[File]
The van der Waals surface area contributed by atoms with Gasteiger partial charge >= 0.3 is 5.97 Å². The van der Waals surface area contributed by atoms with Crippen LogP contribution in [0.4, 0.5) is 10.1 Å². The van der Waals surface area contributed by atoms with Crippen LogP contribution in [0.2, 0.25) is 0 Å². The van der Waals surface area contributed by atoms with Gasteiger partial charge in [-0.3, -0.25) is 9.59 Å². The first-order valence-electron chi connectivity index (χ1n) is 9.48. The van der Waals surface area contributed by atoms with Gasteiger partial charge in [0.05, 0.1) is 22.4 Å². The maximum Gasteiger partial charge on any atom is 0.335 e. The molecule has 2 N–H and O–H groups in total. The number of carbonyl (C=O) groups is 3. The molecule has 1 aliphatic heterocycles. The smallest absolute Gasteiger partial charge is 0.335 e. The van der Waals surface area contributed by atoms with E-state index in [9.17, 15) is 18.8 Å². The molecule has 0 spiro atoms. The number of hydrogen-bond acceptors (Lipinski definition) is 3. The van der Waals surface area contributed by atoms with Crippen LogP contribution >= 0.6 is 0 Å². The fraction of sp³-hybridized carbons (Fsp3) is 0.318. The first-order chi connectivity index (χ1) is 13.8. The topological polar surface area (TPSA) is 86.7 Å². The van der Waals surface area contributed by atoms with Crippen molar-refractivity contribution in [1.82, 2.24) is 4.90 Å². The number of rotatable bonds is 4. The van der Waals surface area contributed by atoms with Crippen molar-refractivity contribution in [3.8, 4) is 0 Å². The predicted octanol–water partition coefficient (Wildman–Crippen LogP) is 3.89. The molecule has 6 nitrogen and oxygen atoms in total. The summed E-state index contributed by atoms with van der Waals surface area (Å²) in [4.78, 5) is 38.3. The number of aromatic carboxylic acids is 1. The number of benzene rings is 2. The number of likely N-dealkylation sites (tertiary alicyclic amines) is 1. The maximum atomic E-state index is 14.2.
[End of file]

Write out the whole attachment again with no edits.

The van der Waals surface area contributed by atoms with Gasteiger partial charge >= 0.3 is 5.97 Å². The van der Waals surface area contributed by atoms with Crippen LogP contribution in [0.4, 0.5) is 10.1 Å². The van der Waals surface area contributed by atoms with Crippen LogP contribution in [0.2, 0.25) is 0 Å². The van der Waals surface area contributed by atoms with Gasteiger partial charge in [-0.3, -0.25) is 9.59 Å². The first-order valence-electron chi connectivity index (χ1n) is 9.48. The van der Waals surface area contributed by atoms with Gasteiger partial charge in [0.05, 0.1) is 22.4 Å². The maximum Gasteiger partial charge on any atom is 0.335 e. The molecule has 2 N–H and O–H groups in total. The number of carbonyl (C=O) groups is 3. The molecule has 1 aliphatic heterocycles. The smallest absolute Gasteiger partial charge is 0.335 e. The van der Waals surface area contributed by atoms with E-state index in [9.17, 15) is 18.8 Å². The molecule has 0 spiro atoms. The number of hydrogen-bond acceptors (Lipinski definition) is 3. The van der Waals surface area contributed by atoms with Crippen LogP contribution >= 0.6 is 0 Å². The fraction of sp³-hybridized carbons (Fsp3) is 0.318. The first-order chi connectivity index (χ1) is 13.8. The topological polar surface area (TPSA) is 86.7 Å². The van der Waals surface area contributed by atoms with Crippen molar-refractivity contribution in [1.82, 2.24) is 4.90 Å². The number of rotatable bonds is 4. The van der Waals surface area contributed by atoms with Crippen molar-refractivity contribution in [3.8, 4) is 0 Å². The predicted octanol–water partition coefficient (Wildman–Crippen LogP) is 3.89. The molecule has 6 nitrogen and oxygen atoms in total. The summed E-state index contributed by atoms with van der Waals surface area (Å²) in [4.78, 5) is 38.3. The number of aromatic carboxylic acids is 1. The number of benzene rings is 2. The number of likely N-dealkylation sites (tertiary alicyclic amines) is 1. The maximum atomic E-state index is 14.2.